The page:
Can space heaters lower your energy costs?
You may have seen an infomercial for the Amish Custom-built Heat Surge Fireplace, the real wooden mantle made by Amish craftsmen.
Ads claim that it will "help home heat bills hit rock-bottom" and provide a "drastic reduction in energy bills."
Consumer Reports' Jim Nanni checked out the Heat Surge, which costs $298 and up if you order what the company calls a "Hand-built Amish Fireplace Mantle."
"The heat surge is essentially an electric space heater with faux fireplace that's made in China. The fireplace is illuminated by some light bulbs," Nanni said.
So can the heat surge or any space heater save you money on your energy bills?
"You could potentially save some money using an electric space heater by heating just one room while lowering the heat in the rest of your home," he said.
Otherwise space heaters just add to your energy costs. As for the Heat Surge, Nanni says you can find many less expensive heaters with high performance.
Convection heaters are good at heating an entire room to an even temperature. Fan forced air heaters are ideal to heat a small area under a desk where you are working.
A ceramic one operates at a lower temperature while putting out the same amount of heat.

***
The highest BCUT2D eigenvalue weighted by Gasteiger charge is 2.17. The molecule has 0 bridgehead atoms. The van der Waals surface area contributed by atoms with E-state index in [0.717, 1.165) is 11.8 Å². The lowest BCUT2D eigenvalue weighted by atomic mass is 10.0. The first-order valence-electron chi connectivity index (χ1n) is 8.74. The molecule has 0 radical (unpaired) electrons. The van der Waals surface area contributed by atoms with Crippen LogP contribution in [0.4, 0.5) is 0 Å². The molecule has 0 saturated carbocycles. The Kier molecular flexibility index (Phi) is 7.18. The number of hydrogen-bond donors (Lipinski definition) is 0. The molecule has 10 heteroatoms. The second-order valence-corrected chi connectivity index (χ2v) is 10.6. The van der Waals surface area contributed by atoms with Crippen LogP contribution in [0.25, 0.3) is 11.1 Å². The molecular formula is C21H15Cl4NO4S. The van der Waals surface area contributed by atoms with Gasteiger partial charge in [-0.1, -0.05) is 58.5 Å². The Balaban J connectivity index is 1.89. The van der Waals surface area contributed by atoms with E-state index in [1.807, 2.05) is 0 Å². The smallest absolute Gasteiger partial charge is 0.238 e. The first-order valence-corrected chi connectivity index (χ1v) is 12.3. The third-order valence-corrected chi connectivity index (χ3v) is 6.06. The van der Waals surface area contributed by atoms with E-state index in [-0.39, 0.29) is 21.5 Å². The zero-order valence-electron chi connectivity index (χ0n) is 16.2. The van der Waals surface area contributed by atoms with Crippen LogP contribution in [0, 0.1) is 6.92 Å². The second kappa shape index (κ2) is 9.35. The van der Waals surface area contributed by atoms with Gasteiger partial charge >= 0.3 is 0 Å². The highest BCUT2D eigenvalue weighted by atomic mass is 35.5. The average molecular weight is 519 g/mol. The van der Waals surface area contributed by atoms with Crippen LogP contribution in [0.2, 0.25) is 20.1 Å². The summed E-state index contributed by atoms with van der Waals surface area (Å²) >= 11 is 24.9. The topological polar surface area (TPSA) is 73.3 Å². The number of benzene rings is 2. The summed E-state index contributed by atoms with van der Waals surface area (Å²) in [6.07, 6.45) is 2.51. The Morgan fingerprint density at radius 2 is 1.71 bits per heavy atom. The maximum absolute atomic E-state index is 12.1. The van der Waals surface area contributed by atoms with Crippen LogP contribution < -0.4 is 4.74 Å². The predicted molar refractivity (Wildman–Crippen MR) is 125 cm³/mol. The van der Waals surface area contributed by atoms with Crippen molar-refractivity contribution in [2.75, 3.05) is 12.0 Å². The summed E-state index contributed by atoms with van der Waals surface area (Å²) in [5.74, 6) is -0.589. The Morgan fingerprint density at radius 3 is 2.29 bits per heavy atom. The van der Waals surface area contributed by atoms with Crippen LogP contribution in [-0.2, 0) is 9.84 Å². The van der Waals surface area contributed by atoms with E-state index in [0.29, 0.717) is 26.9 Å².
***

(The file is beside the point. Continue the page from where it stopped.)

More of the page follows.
And radiant heaters direct the heat towards whatever they are aimed at -- without heating up the whole room. It's ideal for a workshop but not for inside a home
Consumer Reports recommends a $100 Delonghi space heater which can be mounted on a wall.
With any heater, it's important to keep it away from curtains, furniture, bedding and other flammable objects.
To really save money, turn the temperature down two to five degrees Celsius at night and when you're not home.
"You can save up to 20 per cent on your heating bill and you can remain comfortable, in every room in your home," Nanni said.
Some safety tips for space heaters:
- Never leave a space heater unattended
- If you're pulling out last year's model, check the cord to make sure it's not frayed
- Avoid using an extension cord. If you must, keep it short and use a heavy duty extension cord. A regular household cord will overheat and that's a fire hazard.
With a report from CTV British Columbia's Chris Olsen